In addition to the framework agreement arrangement intended for the larger national umbrella organisations and development NGOs, a separate funding arrangement was established to fund DE projects within minor and regional/local organisations and institutions on an annual basis. Some 60-100 NGOs have annually received smaller amounts of DE funding from this arrangement.
After the establishment of the ‘framework agreement arrangement’ in the mid-70s dedicated individuals at the office for information within NORAD played a crucial role in the development of DE in Norway, developing NORAD both as a DE actor and funding agency for the UN Association and other DE NGOs. NORADs office for information established itself as the leading professional body on DE, co-operating closely with the UN Association, other NGO actors as well as actors like the Inter Press Service (IPS). NGO representatives came to NORAD for advice and discussion on DE issues. They shared a common understanding that DE should encourage critical debate on issues linked international development co-operation on a broad basis.
However, this period of NORAD leadership and harmony in NORAD/NGO relations regarding DE came to an end around 1990. Officially there were several reasons for the shift in NORAD policy on DE: 1) The volume of funding for the DE activities of NGOs had grown larger than NORAD’s own budget for information, 2) some of the larger relief organisations (which had grown considerably during the years) had budgets for information, PR and fund-raising far bigger than NORAD’s, 3) NORAD and ODA suffered from ‘aid-fatigue’ and 4) the leaders of NORAD felt it was time to concentrate their limited resources for information on what NORAD was actually doing (bilateral development assistance) and not on an ever-increasing number of themes and issues NGOs felt relevant for the wider DE agenda. However, behind the scene there was another political reasoning pushing for these changes. Increasingly, and without much public debate, Norway at that time adjusted its policies to the SAP-approach (Structural Adjustment Programmes) of the World Bank and the IMF. Within NORAD – and in particular within its office for information – there were people that wanted DE to stimulte critical debate on these issues, while others apparantly wanted to avoid such debate in public.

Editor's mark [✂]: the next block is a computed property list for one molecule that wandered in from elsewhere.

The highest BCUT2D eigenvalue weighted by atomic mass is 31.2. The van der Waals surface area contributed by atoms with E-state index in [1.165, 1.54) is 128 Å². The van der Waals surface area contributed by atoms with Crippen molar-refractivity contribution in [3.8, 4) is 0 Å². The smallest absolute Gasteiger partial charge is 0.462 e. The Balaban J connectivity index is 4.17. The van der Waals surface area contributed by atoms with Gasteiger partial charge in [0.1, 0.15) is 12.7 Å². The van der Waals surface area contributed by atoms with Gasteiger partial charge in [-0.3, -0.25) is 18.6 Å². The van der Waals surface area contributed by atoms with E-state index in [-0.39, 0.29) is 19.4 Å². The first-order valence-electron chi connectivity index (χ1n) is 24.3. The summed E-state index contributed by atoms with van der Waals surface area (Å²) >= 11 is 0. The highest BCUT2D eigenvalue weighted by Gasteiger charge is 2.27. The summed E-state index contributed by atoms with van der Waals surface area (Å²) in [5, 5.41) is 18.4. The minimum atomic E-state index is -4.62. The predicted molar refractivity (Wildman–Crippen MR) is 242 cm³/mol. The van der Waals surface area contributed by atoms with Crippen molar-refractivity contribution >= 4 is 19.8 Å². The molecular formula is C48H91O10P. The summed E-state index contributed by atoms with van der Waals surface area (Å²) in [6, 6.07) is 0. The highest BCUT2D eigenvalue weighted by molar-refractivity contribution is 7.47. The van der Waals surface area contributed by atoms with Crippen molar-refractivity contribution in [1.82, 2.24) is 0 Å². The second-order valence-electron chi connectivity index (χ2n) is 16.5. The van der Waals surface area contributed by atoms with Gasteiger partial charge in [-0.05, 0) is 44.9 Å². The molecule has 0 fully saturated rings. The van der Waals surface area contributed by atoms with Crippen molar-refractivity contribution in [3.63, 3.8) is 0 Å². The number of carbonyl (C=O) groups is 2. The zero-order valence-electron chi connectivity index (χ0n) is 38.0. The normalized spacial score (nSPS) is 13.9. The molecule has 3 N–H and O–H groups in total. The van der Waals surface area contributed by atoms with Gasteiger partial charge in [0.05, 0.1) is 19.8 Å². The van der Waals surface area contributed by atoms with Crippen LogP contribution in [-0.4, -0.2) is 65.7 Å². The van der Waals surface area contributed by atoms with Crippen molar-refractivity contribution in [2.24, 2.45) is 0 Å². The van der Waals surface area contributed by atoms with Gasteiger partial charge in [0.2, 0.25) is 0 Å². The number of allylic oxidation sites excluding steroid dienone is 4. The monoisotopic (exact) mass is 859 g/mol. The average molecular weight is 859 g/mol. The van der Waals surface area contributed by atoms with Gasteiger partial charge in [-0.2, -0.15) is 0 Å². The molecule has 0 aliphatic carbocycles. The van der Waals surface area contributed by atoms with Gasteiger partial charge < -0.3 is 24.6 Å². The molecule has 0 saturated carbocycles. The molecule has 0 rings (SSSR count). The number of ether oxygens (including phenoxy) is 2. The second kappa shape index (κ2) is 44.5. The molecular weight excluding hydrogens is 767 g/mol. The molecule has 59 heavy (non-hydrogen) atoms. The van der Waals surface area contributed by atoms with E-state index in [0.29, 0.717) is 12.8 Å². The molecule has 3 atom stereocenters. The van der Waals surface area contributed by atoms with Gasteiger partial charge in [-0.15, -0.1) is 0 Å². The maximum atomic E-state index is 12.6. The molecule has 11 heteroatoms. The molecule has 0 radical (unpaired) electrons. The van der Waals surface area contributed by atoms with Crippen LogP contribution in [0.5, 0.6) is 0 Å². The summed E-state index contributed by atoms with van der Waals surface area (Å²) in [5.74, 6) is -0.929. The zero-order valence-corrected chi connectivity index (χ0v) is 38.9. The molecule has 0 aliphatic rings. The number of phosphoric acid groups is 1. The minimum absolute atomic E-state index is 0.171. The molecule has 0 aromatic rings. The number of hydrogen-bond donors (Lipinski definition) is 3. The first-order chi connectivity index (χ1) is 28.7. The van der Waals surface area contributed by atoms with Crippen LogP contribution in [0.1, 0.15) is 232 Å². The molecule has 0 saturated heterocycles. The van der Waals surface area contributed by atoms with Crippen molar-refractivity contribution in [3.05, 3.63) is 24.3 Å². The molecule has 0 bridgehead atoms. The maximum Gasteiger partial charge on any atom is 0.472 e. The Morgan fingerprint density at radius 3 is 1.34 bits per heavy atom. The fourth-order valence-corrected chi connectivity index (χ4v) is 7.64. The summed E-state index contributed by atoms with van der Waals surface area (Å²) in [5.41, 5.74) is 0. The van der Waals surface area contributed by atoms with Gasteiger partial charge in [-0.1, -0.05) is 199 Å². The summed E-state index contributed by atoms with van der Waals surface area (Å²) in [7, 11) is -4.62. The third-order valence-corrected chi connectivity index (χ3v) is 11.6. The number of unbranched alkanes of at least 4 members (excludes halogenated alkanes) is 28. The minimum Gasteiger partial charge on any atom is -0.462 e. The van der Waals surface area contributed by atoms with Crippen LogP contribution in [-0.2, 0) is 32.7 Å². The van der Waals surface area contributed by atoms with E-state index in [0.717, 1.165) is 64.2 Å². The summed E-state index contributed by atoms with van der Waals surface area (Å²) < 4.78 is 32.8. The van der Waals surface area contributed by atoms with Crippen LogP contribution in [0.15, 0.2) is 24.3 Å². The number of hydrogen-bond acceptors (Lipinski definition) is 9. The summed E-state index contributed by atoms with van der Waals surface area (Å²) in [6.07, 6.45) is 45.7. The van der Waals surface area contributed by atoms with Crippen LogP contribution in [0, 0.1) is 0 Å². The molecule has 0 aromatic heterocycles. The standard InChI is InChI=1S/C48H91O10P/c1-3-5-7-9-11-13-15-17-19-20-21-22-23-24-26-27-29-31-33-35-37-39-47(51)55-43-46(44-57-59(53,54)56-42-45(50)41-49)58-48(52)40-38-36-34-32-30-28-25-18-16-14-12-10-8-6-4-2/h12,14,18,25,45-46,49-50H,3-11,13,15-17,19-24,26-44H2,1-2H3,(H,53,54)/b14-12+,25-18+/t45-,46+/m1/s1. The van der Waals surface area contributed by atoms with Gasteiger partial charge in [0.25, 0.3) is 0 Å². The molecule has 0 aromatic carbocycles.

These changes did not happen without conflict – conflicts that came to affect DE and NORAD/NGO relations in Norway negatively for a number of years. The NORAD head of information, the dedicated and respected development educator Halle Jørn Hanssen, left his office in protest in late 1991. DE NGOs protested at what they saw as DE being substituted by ‘PR for NORAD and Norwegian aid’, fearing that future funding for DE would have strings attached, crippling critical debate on aid and north/south-issues and reducing their role to ‘PR agents for NORAD’.